A lot of people ask me how is it possible that I keep a full-time job, while being able to write on a regular basis. Why not write full time, they often ask.
A number of reasons. Bills, like student loans and car payments... oh, and rent. And also feeling pretty fulfilled career-wise with my full-time job. It's fun, keeps me energized, and boy, are there tons of situations in my day job that provide jump-off points for writing. It also keeps me working in the midst of social justice issues, ethnicity, class, gender... all that stuff.
But for me, it's mainly a financial thing. And that's a decision not to be taken lightly in my case. With only one book published, and with one currently in the publishing pipeline, my track record and royalties (which won't roll in for a few months, if warranted) aren't even close to matching what my full-time job provides. And not just financially.
We're talking benefits. And we're talking about the support that comes from people you work with, and the fulfillment that comes from being employed. My workplace is completely supportive and encouraging of my writing and book work. I get summers off... well, I have a reduced summer schedule and reduced obligations. I get to travel. I get plenty of down time. And, well... I won't go on. Let's just say that even if I didn't work full time, the most I can sit in front of a computer in one sitting is like two hours. That's not much of a full-time writing job schedule... even though I'm very productive in my two hour sitting.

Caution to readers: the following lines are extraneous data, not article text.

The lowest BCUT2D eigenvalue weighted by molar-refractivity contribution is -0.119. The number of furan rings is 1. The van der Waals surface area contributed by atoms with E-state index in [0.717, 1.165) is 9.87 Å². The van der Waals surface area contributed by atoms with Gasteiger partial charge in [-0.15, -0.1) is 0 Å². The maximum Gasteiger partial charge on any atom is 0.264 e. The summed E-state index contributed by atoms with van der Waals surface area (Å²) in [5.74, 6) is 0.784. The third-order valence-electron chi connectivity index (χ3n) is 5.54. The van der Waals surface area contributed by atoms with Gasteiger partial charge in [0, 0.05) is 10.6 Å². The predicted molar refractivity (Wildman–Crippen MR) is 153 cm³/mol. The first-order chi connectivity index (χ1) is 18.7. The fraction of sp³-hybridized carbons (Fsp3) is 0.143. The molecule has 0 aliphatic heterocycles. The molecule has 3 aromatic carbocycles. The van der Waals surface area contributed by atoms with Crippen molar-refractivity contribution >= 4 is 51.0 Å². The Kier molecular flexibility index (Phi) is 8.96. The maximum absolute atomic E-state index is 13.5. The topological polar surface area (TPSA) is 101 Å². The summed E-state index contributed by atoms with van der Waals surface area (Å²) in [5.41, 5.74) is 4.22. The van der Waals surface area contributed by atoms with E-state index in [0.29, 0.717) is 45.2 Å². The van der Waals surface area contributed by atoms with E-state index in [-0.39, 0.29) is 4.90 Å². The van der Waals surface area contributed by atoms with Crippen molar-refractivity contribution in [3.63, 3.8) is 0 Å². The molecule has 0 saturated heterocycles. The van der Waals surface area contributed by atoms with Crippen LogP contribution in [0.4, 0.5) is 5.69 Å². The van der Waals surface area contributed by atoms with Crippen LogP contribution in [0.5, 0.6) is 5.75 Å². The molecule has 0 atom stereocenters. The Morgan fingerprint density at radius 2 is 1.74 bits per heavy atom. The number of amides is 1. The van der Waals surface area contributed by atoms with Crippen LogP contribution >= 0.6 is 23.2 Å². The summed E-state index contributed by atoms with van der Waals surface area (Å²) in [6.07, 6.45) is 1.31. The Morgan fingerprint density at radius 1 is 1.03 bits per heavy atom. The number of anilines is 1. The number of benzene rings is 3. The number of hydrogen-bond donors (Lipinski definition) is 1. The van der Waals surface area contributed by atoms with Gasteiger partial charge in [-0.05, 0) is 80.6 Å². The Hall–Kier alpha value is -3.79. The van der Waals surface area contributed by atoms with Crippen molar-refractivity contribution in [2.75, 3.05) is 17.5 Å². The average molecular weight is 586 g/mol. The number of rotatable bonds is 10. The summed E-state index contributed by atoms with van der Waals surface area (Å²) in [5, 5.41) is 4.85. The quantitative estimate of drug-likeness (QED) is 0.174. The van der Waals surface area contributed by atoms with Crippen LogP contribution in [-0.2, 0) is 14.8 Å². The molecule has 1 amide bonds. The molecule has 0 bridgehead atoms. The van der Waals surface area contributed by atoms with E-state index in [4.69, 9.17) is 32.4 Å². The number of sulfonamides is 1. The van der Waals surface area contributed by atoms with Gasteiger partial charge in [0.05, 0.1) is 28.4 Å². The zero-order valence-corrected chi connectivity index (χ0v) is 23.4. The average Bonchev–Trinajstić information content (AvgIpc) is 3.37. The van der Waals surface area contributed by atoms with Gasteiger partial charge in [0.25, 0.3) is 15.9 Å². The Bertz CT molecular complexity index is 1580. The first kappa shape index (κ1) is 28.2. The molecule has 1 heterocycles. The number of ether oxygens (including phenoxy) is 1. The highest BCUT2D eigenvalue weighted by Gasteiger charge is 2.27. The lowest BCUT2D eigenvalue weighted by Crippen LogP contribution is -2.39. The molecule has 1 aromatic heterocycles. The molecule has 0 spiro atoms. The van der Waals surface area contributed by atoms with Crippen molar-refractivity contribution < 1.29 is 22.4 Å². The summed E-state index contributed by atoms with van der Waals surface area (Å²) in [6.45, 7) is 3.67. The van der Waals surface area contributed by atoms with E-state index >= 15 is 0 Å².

The important thing: don't quit your day job until you've actually written and sold a manuscript; or written and self-published and the sales are supporting your day-to-day life; or have side gigs such as teaching, speaking, consulting, and facilitating that supplement what you'd earn while not working. Or you've saved tons of money and are disciplined to live a simple and frugal life. Or if you're lucky enough to have a trust fund you're about to inherit. Or you've talked it over with your higher power, family, significant other, and those you may call on for support or meals. The starving artist thing, while admirable and provides for great success stories down the road, isn't always what it's cracked up to be.
Still have questions? Check out what some other published authors have said in their own blogs and sites on the question of Writing and/or Working Full-Time:
Tayari Jones provides her insight on writing full time or writing while keeping a full-time job.
Holly Lisle shares some steps to consider when quitting the full-time gig for writing.
Donna Hill talks about her leap of faith into full-time writing... and this is after more than a dozen novels while working a full-time job.
Others... feel free to chime in...